May 21, 1963
Arizona's economic and population growth is one of the marvels of recent time.
But this growth must ultimately come to a halt in the next decade unless more water is obtained for the heavily populated areas in Maricopa, Pinal and Pima counties.
Located in this important central part of the
In this critical area the water problem is simply
THAT LAST HOLE: THE COLORADO RIVER
Our use of water is increasing every year and, except for the Colorado River, there isn't any remaining surface water available.
Twelve years ago the Senate passed the Central Arizona Project bill (CAP) for a second time. In the House, we were met by California interests who claimed ownership of the water this project would divert. After a long fight in its Interior Committee, the House said to Arizona, in effect: "Until you prove your legal right to more Colorado River water, we refuse to pass this bill."
Thus was sparked the 11-year-old U. S. Supreme Court lawsuit, "Arizona vs. California." Sometime before June 15--perhaps even before you read this newsletter--the Court is expected to rule. In poker games and lawsuits there are no sure things. But most of us are hopeful that Arizona will win.
COURT VICTORY WON'T BRING WATER
Winning the lawsuit won't add a drop to our supplies.
The battle will return to the Congress, where your Arizona delegation will
face its greatest challenge, and opportunity, since statehood.
Let's take a look at CAP and some of the difficulties we'll be facing in the important months ahead.
A HUGE RIVER BASIN
The Colorado River Basin is one of America's largest river systems, covering an area as large as France. From its headwaters in northern Colorado, the river runs 1, 450 miles before emptying into the Gulf of California.
In 1922, the seven states in the basin met and
drafted the Santa Fe Compact to divide the estimated 15 million ac/ft of
water which yearly flows into and down the river.
The Upper Basin States (Utah, Colorado, New Mexico and Wyoming), in partnership with the U. S. Bureau of Reclamation and Congress, have gone ahead to build dams which produce revenue for construction of irrigation projects and other improvements throughout the four states.
But the Lower Basin states--Arizona, California and Nevada--have had more stormy relations, including the long and bitter Arizona-California fight.
THE COURT ACTION
Acting for the U. S. Supreme Court justices, a
"special master" conducted lengthy hearings. He recommended to the high
court that the 7.5 million ac/ft of Lower Basin water be divided in this
Arizona hopes the court will support the recommendations of its master, Judge Simon Rifkind, and thus give Arizona the right to 1.5 million more ac/ft than it now is using.
The Central Arizona Project is designed to bring 1.2 million ac/ft of this new water to the homes, industries and farms of the state.
HOW THE PROJECT WOULD WORK
Arizona will ask Congress to authorize the project
at a total cost of about $1.1 billion. But this money would be appropriated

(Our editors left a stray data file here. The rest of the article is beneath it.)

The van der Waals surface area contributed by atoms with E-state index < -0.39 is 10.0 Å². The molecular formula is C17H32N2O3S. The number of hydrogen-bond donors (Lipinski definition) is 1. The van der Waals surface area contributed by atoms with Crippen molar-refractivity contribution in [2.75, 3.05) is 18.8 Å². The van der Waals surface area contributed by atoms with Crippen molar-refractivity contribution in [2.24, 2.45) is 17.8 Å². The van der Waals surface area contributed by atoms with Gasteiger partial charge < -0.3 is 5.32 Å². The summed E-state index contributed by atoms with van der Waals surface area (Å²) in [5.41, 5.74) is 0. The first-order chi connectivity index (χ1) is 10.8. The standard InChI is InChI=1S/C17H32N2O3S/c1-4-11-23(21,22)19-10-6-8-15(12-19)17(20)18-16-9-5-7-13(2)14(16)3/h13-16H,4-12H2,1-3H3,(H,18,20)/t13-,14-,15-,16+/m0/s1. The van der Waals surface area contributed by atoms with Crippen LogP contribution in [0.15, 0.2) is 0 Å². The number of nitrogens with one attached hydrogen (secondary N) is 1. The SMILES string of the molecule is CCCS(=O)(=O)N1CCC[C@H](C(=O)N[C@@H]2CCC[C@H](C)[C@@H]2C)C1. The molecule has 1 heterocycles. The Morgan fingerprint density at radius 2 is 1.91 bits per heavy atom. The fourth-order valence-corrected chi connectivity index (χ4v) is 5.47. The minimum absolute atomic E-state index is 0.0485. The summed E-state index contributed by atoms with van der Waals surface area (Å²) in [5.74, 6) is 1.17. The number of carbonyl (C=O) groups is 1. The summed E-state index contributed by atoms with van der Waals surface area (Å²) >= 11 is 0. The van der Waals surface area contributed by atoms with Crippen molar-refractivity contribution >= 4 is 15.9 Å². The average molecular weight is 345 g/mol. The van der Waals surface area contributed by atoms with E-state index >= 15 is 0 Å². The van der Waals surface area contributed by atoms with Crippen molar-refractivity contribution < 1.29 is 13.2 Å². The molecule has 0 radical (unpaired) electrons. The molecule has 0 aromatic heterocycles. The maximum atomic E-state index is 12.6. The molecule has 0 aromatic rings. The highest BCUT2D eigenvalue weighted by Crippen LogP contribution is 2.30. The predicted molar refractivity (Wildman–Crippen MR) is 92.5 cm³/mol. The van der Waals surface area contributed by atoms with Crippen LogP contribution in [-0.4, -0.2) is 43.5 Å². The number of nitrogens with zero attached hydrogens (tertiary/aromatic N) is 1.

and spent not all at once but in stages over a 10 year construction
period. These are some of the important mechanics:
WATER FOR MORE FARM SURPLUS?
Why, it will be asked, should the government spend
a billion dollars to irrigate more land when our storage bins are bulging
with surplus crops? Here is our reply:
TUCSON'S IMPORTANT STAKE
Contrary to what many might think, Tucson has
a vital stake in the CAP:
Engineers calculate that without new water supplies Tucson's population (now around 300,000) cannot safely grow beyond 400,000.
With the 100,000 ac/ft from CAP, the city could
plan on enough water to support a population of 800,000. (And, for my part,
that just might be a good place to stop!)
Many uncertainties and problems lie ahead ... Congress is being besieged to make drastic cuts in federal spending. In such an atmosphere opponents of CAP are greatly advantaged. Many congressmen would like to go home and tell how they voted against a one billion dollar project ... We expect little trouble in the Senate. But if California loses the court case, and if its leaders elect to oppose our project, they'll outnumber us in the House 38 to 3.
In addition, there are some basic and honest differences
of opinion among Arizona water and power agencies and the various state
leaders. One of the surest ways to kill any reclamation proposal is disunity
in the state. The people of Arizona have a right to expect--and I think
they'll get--statesmanship and a team spirit from their elected leaders.
WATER AND PEOPLE
Senator Ashurst used to tell on himself the story of his maiden speech in the U.S. Senate. "Mr. President," he began, "The new baby state I represent has the greatest of potential. This state could become a paradise. We need only two things: water and lots of good people." A gruff senior senator from New England interrupted, "If the Senator will pardon me for saying so, that's all they need in Hell!"
We have "lots of good people" in Arizona. But after 50 years the search for dependable water supplies is still the big story of our state.
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